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When People Ask You to Work for "Exposure," Show Them This

When People Ask You to Work for Exposure Show Them This

Six or seven years ago somebody asked me to sing a St. John Passion. It was two rehearsals (for the solos only), three performances, and I believe two sound recording sessions.

The offer was something like $250.

Plus exposure.

At first I wasn't sure if he meant $250 per call or $250 total. $250 total would have been less than minimum wage.

I tried to clarify, and he proceeded to berate me to take the gig because "All of my colleagues had accepted the same amount of pay."

So he first offered waaaay too little money, he then berated me, and then disclosed the pay of my colleagues.

Because he pays in "exposure."

"Exposure" means "I want you to sing in my concert for publicity. Because if you sing, then you'll get publicity, and magically money will appear in your bank account! Your rent will be paid! Groceries will simply show up in your refrigerator! The car? Fully tanked at all times! But I don't have to actually work to fund raise to pay you, because I'm cheap with my time and my energy."

So many people have asked friends and me to sing for "exposure," that all we need is a knowing glance at one another. To this I say:

"I'm from Wisconsin. Where I'm from, people die of exposure.

This happens in other areas of my life as well, for example last week someone asked me if I'd teach them German for free.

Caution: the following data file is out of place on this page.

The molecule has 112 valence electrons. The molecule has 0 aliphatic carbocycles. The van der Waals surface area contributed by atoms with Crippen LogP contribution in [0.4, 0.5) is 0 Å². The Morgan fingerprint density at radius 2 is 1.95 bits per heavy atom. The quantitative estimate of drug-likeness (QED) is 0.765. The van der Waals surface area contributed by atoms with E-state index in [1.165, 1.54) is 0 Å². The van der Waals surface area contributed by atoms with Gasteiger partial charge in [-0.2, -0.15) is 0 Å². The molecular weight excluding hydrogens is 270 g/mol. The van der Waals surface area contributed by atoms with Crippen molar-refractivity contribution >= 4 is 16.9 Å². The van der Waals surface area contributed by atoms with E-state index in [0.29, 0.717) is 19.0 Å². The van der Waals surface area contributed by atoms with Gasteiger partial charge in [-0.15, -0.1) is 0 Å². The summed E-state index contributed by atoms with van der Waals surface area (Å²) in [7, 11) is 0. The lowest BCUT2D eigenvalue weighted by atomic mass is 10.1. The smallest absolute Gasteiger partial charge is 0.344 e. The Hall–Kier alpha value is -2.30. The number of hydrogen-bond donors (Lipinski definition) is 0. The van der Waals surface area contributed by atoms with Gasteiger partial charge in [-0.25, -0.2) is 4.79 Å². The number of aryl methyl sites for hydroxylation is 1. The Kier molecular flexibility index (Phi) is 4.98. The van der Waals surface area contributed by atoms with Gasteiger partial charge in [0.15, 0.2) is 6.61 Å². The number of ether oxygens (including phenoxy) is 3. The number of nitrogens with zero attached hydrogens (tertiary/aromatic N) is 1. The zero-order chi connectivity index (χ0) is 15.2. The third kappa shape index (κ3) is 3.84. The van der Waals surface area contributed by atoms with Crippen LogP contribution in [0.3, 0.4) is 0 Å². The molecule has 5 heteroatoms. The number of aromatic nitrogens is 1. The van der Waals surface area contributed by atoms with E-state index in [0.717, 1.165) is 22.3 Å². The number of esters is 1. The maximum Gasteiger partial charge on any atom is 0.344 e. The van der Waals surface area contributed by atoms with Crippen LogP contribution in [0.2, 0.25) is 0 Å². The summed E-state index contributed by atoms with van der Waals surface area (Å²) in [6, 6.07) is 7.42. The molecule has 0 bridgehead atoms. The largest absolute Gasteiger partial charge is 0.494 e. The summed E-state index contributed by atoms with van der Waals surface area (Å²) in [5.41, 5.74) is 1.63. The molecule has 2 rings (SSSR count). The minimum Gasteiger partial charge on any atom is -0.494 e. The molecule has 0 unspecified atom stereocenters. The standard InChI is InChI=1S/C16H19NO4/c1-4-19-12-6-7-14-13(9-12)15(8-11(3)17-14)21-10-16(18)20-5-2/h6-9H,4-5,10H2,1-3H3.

I like to keep a friendly professional tone in my correspondence, so I didn't respond, "Well, my landlord doesn't accept brownie points as partial rent, so NO." I simply referred that person to the page with the lesson and tuition information on it.

Within this idea of working for "exposure," there exists a lot of sexism, essentially misogyny, because the underlying assumption I've come across over the past 20+ years of professional singing is that either my parents or a husband are paying for my life so I can "be an artist."

Which in the conductor's mind then justifies not paying me a living wage for my work, because my life is bankrolled not by the work I do, but by someone else. It's not the conductor's responsibility then, is it?

To contrast, this, one of the best conversations I've ever had about charging an appropriate fee for concerts was with a conductor, who said simply, "You calculate how many hours you'll be on stage and in rehearsal and multiple that by $X. As you gather more experience, you raise it, and you charge more for difficult pieces because it requires more practice time. That's how it works."

He, the conductor, is also a fantastic negotiator, which is crucial for performing artists. And women. Because no one pulls us aside like they do to little Johnny and says, "Here's how you go into a negotiation. First..."

That conductor has never once asked me to sing for exposure.

Which is good, because I'm from Wisconsin and I know one thing for sure: people die of exposure.

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N.B. I originally read about exposure and the phrase "People die of exposure" referring to underpaid artistic labor on a blog post a long time ago and don't know the author's name any more. If you know that piece, would you please send me the link via the "contact" form? Thanks!

Eating Exposure for Dinner_Nicole Warner mezzo-soprano

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